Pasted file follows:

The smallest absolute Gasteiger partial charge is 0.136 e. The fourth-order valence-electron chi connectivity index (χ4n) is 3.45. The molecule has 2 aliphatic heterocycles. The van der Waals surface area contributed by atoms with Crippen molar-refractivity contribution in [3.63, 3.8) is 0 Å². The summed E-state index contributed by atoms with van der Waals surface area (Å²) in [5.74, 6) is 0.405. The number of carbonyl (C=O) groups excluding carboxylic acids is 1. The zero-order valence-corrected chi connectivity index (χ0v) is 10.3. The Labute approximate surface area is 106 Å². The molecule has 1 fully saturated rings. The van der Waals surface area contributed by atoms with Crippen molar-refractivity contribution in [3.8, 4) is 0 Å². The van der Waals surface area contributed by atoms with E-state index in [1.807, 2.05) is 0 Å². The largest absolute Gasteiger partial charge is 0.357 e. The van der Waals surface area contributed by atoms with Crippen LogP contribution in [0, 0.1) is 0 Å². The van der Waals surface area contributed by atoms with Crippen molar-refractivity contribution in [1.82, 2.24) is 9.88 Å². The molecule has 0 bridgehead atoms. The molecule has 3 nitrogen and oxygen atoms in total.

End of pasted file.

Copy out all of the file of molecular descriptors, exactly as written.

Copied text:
The smallest absolute Gasteiger partial charge is 0.136 e. The fourth-order valence-electron chi connectivity index (χ4n) is 3.45. The molecule has 2 aliphatic heterocycles. The van der Waals surface area contributed by atoms with Crippen molar-refractivity contribution in [3.63, 3.8) is 0 Å². The summed E-state index contributed by atoms with van der Waals surface area (Å²) in [5.74, 6) is 0.405. The number of carbonyl (C=O) groups excluding carboxylic acids is 1. The zero-order valence-corrected chi connectivity index (χ0v) is 10.3. The Labute approximate surface area is 106 Å². The molecule has 1 fully saturated rings. The van der Waals surface area contributed by atoms with Crippen molar-refractivity contribution in [3.8, 4) is 0 Å². The van der Waals surface area contributed by atoms with E-state index in [1.807, 2.05) is 0 Å². The largest absolute Gasteiger partial charge is 0.357 e. The van der Waals surface area contributed by atoms with Crippen LogP contribution in [0, 0.1) is 0 Å². The van der Waals surface area contributed by atoms with Crippen molar-refractivity contribution in [1.82, 2.24) is 9.88 Å². The molecule has 0 bridgehead atoms. The molecule has 3 nitrogen and oxygen atoms in total.